After going through a portion of the offseason without a prominent pitching acquisition, the Los Angeles Dodgers quickly moved to sign three pitchers.
Along with re-signing Brandon Beachy for depth purposes, the club added Scott Kazmir and Kenta Maeda within one week of each other.
Kazmir and Maeda have helped solidify the Dodgers’ rotation in an offseason that saw the club lose Zack Greinke to the Arizona Diamondbacks.
However, a certain degree comes with both Kazmir and Maeda. The southpaw can opt out of his deal after the 2016 season, while the Japanese native arrives with elbow concern after a physical revealed “irregularities.”
Dodgers president of baseball operations Andrew Friedman nonetheless expressed confidence in the organization’s recent addition, and Maeda also believes he’ll proceed without issue.
Friedman did, however, allow the concern played a role in Maeda’s relatively low guarantee of $25 million over eight years. The incentive-laden deal can ultimately earn the right-hander north of $100 million.
Maeda’s contract calls for him to receive a signing bonus, annual bonus for making the club’s Opening Day roster and bonuses based on starts and innings pitched, via the Associated Press:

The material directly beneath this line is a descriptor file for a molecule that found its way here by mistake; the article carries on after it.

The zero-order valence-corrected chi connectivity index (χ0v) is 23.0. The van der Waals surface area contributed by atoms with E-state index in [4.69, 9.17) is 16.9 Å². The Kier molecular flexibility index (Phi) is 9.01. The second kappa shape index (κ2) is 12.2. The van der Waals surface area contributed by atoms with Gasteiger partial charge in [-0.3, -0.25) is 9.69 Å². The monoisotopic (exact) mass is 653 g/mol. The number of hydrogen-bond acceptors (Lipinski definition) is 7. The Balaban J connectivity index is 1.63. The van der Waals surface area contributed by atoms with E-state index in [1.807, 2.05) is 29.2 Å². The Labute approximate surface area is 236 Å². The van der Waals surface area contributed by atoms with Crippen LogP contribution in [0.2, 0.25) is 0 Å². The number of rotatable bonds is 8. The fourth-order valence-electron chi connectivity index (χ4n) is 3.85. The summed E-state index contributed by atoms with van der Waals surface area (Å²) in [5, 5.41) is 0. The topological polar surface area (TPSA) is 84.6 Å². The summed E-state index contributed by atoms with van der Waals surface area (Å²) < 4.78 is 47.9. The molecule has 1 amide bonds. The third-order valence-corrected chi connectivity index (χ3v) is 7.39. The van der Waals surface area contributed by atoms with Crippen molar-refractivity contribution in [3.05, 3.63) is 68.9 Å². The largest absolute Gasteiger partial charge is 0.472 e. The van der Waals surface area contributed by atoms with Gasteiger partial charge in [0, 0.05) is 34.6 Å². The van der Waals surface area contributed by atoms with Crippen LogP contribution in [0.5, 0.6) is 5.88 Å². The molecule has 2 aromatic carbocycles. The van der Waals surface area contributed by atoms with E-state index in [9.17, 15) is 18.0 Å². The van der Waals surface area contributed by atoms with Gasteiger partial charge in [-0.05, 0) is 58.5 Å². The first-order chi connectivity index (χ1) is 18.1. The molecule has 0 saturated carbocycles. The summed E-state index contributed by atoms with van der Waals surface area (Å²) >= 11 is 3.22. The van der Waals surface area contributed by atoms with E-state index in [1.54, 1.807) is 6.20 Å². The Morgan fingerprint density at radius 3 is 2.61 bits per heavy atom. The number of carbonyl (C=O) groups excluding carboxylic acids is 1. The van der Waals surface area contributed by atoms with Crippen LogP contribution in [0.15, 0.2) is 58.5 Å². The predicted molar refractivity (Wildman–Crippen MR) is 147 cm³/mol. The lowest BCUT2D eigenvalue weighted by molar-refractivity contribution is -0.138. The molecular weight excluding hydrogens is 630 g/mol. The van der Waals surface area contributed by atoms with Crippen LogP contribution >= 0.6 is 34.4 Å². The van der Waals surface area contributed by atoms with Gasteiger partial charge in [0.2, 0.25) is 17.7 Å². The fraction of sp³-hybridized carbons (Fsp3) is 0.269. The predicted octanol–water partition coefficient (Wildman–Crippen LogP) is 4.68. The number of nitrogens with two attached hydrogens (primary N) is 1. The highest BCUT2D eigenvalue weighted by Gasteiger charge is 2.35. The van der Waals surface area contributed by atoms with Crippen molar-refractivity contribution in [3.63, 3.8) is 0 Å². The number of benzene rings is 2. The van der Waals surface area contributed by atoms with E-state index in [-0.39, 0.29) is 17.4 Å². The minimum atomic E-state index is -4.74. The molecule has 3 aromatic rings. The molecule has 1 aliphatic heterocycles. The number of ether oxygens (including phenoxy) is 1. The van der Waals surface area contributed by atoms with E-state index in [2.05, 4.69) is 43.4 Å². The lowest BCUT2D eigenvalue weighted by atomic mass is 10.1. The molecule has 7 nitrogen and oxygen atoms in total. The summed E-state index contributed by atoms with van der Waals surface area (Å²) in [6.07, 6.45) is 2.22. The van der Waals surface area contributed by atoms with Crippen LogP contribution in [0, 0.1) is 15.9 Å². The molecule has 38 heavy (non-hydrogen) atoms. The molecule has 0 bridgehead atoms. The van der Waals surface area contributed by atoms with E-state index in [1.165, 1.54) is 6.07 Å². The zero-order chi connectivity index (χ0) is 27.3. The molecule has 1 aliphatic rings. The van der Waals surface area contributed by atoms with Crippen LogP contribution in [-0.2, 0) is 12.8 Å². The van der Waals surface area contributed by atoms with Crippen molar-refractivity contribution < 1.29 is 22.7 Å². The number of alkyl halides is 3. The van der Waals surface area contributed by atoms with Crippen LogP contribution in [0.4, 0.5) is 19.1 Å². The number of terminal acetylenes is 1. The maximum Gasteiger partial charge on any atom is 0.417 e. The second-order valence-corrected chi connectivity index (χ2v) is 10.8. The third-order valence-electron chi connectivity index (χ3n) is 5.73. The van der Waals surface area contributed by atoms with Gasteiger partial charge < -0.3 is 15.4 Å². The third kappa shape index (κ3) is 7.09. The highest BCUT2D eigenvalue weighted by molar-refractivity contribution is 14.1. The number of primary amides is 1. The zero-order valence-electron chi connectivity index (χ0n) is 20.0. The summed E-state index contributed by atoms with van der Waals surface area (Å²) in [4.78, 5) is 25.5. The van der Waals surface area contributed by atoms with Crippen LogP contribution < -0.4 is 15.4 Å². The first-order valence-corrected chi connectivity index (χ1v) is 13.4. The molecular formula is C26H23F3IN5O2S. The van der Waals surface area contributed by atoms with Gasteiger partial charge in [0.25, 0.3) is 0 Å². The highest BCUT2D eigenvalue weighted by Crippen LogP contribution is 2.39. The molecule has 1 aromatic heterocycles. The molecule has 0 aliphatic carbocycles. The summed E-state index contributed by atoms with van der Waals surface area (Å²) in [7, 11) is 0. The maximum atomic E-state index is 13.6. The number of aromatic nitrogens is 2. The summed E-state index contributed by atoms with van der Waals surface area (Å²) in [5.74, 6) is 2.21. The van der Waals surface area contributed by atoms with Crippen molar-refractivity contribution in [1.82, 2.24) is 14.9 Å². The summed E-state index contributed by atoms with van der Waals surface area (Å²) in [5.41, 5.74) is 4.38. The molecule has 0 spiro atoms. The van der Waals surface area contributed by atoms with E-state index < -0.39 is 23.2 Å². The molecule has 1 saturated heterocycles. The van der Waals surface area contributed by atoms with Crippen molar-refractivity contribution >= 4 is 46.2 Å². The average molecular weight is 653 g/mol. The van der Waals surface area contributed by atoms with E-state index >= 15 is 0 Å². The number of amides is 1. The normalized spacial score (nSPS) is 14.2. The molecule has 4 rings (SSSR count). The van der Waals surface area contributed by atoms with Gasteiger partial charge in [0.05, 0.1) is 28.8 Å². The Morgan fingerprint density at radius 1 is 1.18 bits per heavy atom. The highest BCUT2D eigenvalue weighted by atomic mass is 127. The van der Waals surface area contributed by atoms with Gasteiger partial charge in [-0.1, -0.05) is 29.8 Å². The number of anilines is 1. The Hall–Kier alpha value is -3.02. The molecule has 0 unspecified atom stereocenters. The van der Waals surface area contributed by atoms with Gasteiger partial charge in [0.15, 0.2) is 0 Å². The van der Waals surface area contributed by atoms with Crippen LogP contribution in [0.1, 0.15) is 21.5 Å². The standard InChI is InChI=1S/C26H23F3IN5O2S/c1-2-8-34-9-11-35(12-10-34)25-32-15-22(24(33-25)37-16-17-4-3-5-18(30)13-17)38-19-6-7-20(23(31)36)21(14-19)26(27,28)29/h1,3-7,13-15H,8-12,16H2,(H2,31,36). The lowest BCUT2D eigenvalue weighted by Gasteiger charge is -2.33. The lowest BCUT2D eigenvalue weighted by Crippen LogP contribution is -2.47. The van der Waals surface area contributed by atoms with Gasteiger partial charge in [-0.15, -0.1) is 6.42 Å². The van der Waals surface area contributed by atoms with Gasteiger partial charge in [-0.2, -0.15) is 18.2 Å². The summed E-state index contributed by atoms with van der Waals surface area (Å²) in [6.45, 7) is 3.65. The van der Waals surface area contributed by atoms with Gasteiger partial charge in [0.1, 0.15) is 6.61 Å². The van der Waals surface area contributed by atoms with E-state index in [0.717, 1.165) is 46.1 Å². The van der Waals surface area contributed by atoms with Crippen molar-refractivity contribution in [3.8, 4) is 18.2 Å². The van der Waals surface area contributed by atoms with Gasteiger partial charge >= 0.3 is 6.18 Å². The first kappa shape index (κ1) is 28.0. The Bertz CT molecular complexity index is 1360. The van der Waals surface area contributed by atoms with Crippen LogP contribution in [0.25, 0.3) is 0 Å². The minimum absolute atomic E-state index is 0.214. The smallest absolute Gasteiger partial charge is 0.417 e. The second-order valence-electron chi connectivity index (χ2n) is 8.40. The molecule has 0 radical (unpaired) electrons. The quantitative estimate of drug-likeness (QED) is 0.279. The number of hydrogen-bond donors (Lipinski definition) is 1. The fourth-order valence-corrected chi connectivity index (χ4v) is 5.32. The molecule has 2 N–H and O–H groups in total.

Maeda gets a $1 million signing bonus, payable within 15 days of the deal’s approval by the commissioner’s office, and yearly salaries of $3 million. Maeda’s contract is loaded with performance bonuses and an annual roster bonus of $150,000 if he is on the 25-man opening-day active roster. He would receive $6.5 million annually based on starts: $1 million each for 15 and 20, and $1.5 million apiece for 25, 30 and 32 starts. He would earn $3.5 million annually based on innings pitched: $250,000 for 90 and each additional 10 through 190, and $750,000 for 200.
On top of what the Dodgers may eventually owe Maeda, they will pay the $20 million posting fee to the Hiroshima Carp. Last season Maeda, who will turn 28 years old on April 11, went 15-8 with a 2.09 ERA in 29 starts (206.1 innings pitched).
Over eight seasons pitching in Japan, he finished 97-67 with a 2.39 ERA and 1.05 WHIP. Maeda also won two Sawamura Awards, which is the equivalent of Major League Baseball’s Cy Young.
Maeda became the eighth Japanese player in franchise history, following in the footsteps of one of his idols, former Dodgers pitcher Hiroki Kuroda.